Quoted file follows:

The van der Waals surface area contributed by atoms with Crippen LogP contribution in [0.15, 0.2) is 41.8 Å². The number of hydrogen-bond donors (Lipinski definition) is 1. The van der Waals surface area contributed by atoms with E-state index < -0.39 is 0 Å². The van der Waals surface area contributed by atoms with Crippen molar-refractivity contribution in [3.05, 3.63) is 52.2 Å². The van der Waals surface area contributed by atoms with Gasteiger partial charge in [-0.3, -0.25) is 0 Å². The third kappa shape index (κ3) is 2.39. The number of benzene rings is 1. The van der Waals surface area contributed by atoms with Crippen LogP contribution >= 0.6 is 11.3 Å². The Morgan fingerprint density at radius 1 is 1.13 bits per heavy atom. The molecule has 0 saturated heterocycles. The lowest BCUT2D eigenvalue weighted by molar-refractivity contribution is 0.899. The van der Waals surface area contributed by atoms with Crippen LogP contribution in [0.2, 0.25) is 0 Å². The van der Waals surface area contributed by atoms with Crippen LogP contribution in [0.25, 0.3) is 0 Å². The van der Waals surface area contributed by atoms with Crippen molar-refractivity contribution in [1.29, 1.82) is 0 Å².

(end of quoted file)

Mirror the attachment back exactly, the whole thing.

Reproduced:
The van der Waals surface area contributed by atoms with Crippen LogP contribution in [0.15, 0.2) is 41.8 Å². The number of hydrogen-bond donors (Lipinski definition) is 1. The van der Waals surface area contributed by atoms with E-state index < -0.39 is 0 Å². The van der Waals surface area contributed by atoms with Crippen molar-refractivity contribution in [3.05, 3.63) is 52.2 Å². The van der Waals surface area contributed by atoms with Gasteiger partial charge in [-0.3, -0.25) is 0 Å². The third kappa shape index (κ3) is 2.39. The number of benzene rings is 1. The van der Waals surface area contributed by atoms with Crippen LogP contribution >= 0.6 is 11.3 Å². The Morgan fingerprint density at radius 1 is 1.13 bits per heavy atom. The molecule has 0 saturated heterocycles. The lowest BCUT2D eigenvalue weighted by molar-refractivity contribution is 0.899. The van der Waals surface area contributed by atoms with Crippen LogP contribution in [0.2, 0.25) is 0 Å². The van der Waals surface area contributed by atoms with Crippen LogP contribution in [0.25, 0.3) is 0 Å². The van der Waals surface area contributed by atoms with Crippen molar-refractivity contribution in [1.29, 1.82) is 0 Å².